I read The Good Fight by Jana Kramer and Michael Caussin this week and I totally [unexpectedly] loved it. Unexpectedly because as much as I love trashy thrillers, British chick-lit, and young adult novels, I get a little judgmental about self-help books and memoirs. I love a memoir by a comedian, anyone in the Obama circle, or a chef - it's a random list but that pretty much covers my favorite memoirs. I'm not really into non-fiction in general but will tolerate a self-help book from a doctor or an "expert". I recently read Getting the Love You Want by Dr. Harville Hendrix and Dr. Helen Hunt and I LOVED it. It's well-researched, clinical, and clear. But I've been struggling with the very human and non-clinical aspects of this journey, like I KNEW HER AND THIS IS STILL SO AWFUL AND WE HAVE TO LEAVE NEW YORK AND HOW WILL I EVER BE OK, to name a few.
Enter The Good Fight. Written by a country singer / actress and former NFL player, it is not clinical and entirely human. It is deeply personal, vulnerable, and real. To be honest, it's exactly what I hope to create here. There's also a weird coincidence / connection in that they also got married in Charlottesville, Virginia and one of my dear friends worked their wedding. Jana and Mike have been extremely open about their struggles, his infidelities, and their work to move past the pain and create a better marriage as a result. The book is around 200 pages and you can tear through it. I have lots of thoughts on it but what I've been thinking about a lot is their distinction between hurt and harm in relationships.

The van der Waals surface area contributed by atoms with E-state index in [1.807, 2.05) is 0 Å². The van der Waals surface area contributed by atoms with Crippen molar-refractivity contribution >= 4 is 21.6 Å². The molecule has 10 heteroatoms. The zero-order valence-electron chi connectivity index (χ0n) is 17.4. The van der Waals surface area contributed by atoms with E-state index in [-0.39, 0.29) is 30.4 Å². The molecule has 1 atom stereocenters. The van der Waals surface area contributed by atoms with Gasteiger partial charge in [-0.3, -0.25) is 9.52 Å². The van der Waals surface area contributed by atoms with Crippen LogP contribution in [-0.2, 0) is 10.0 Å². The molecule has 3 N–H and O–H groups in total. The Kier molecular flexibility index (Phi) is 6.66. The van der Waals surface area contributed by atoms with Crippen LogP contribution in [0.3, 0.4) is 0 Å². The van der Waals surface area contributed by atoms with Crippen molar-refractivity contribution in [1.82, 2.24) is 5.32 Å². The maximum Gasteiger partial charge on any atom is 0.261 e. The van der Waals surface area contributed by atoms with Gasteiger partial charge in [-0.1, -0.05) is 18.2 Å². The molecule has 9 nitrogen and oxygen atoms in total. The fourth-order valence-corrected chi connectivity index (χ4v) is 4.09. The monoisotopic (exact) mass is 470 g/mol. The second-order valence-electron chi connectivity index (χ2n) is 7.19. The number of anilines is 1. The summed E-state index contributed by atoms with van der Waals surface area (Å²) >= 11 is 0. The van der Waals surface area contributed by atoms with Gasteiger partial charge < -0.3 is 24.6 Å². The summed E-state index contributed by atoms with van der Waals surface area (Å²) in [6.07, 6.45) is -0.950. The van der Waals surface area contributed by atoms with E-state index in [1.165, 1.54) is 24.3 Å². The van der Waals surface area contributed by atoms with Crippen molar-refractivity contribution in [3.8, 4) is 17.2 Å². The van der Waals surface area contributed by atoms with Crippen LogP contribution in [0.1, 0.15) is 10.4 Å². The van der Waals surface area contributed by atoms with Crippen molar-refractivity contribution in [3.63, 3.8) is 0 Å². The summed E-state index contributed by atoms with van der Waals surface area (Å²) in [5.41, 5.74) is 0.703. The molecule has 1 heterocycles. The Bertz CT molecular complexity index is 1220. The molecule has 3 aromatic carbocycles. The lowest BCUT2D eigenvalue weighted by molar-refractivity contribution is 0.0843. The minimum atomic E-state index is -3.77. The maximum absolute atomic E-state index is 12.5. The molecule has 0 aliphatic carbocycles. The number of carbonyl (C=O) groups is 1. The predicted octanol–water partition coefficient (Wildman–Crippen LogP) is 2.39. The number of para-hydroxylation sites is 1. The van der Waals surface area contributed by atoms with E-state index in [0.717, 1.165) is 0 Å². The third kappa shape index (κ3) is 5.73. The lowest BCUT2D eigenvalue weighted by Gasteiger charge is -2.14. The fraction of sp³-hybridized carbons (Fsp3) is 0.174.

When I decided to stay, I told my husband that if he ever hurts me again, I'm out. Gone. I would work to heal on my own to come out stronger but this is the last time that I will stay and work through this with him, as a couple. Thinking about that critically now, it is completely unfair and unrealistic. We will both hurt each other eventually. He will do something that hurts my feelings, I'll make a mean comment, we will disagree, we will argue and fight. And we are working on our communication to make sure that those fights are productive and don't continue indefinitely into resentment and shame.
So the distinction here is harm. If my husband ever knowingly harms me again, I'm out. Harming your partner is doing something that specifically disregards their well-being and emotional safety. Lying and cheating are two excellent examples. I would feel hurt if my husband donated all of my favorite books to make space for our home gym without asking me first but I would be harmed if he reactivates his Instagram account without telling me. The important difference here is the impact of a behavior that mimics past behaviors of deceit and brings back my trauma of discovery. It's tedious to tease out but all comes down to boundaries.
Jana and Mike have incredibly clear boundaries laid out in their book and I'll be following their lead. More to come on my other feelings (both positive and a little more skeptical) about the book but highly recommend to anyone in a relationship looking for an easily-digestible story about fighting to stay.